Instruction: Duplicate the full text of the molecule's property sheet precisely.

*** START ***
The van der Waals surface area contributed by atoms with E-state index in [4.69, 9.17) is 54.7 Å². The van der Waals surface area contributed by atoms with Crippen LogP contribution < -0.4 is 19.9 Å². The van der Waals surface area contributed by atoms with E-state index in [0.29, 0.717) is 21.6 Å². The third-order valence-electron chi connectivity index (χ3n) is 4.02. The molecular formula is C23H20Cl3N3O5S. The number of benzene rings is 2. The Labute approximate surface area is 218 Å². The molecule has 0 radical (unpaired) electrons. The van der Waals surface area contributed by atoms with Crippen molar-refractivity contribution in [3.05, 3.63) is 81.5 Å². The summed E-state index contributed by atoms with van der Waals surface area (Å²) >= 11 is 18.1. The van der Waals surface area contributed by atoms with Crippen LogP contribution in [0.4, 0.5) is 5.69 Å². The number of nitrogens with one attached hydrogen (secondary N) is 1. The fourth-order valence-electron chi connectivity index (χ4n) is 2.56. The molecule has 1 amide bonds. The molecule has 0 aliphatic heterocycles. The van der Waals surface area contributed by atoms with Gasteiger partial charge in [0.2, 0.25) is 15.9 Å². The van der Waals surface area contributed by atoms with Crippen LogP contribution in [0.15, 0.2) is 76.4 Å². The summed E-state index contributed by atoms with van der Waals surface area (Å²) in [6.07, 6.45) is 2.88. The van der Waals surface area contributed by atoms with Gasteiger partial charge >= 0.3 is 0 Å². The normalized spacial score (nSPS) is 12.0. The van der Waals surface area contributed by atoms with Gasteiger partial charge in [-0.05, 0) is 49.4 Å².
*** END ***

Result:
The van der Waals surface area contributed by atoms with E-state index in [4.69, 9.17) is 54.7 Å². The van der Waals surface area contributed by atoms with Crippen LogP contribution < -0.4 is 19.9 Å². The van der Waals surface area contributed by atoms with E-state index in [0.29, 0.717) is 21.6 Å². The third-order valence-electron chi connectivity index (χ3n) is 4.02. The molecular formula is C23H20Cl3N3O5S. The number of benzene rings is 2. The Labute approximate surface area is 218 Å². The molecule has 0 radical (unpaired) electrons. The van der Waals surface area contributed by atoms with Crippen molar-refractivity contribution in [3.05, 3.63) is 81.5 Å². The summed E-state index contributed by atoms with van der Waals surface area (Å²) >= 11 is 18.1. The van der Waals surface area contributed by atoms with Crippen LogP contribution in [0.4, 0.5) is 5.69 Å². The number of nitrogens with one attached hydrogen (secondary N) is 1. The fourth-order valence-electron chi connectivity index (χ4n) is 2.56. The molecule has 1 amide bonds. The molecule has 0 aliphatic heterocycles. The van der Waals surface area contributed by atoms with Gasteiger partial charge in [0.2, 0.25) is 15.9 Å². The van der Waals surface area contributed by atoms with Crippen LogP contribution in [0.15, 0.2) is 76.4 Å². The summed E-state index contributed by atoms with van der Waals surface area (Å²) in [6.07, 6.45) is 2.88. The van der Waals surface area contributed by atoms with Gasteiger partial charge >= 0.3 is 0 Å². The normalized spacial score (nSPS) is 12.0. The van der Waals surface area contributed by atoms with Gasteiger partial charge in [-0.05, 0) is 49.4 Å².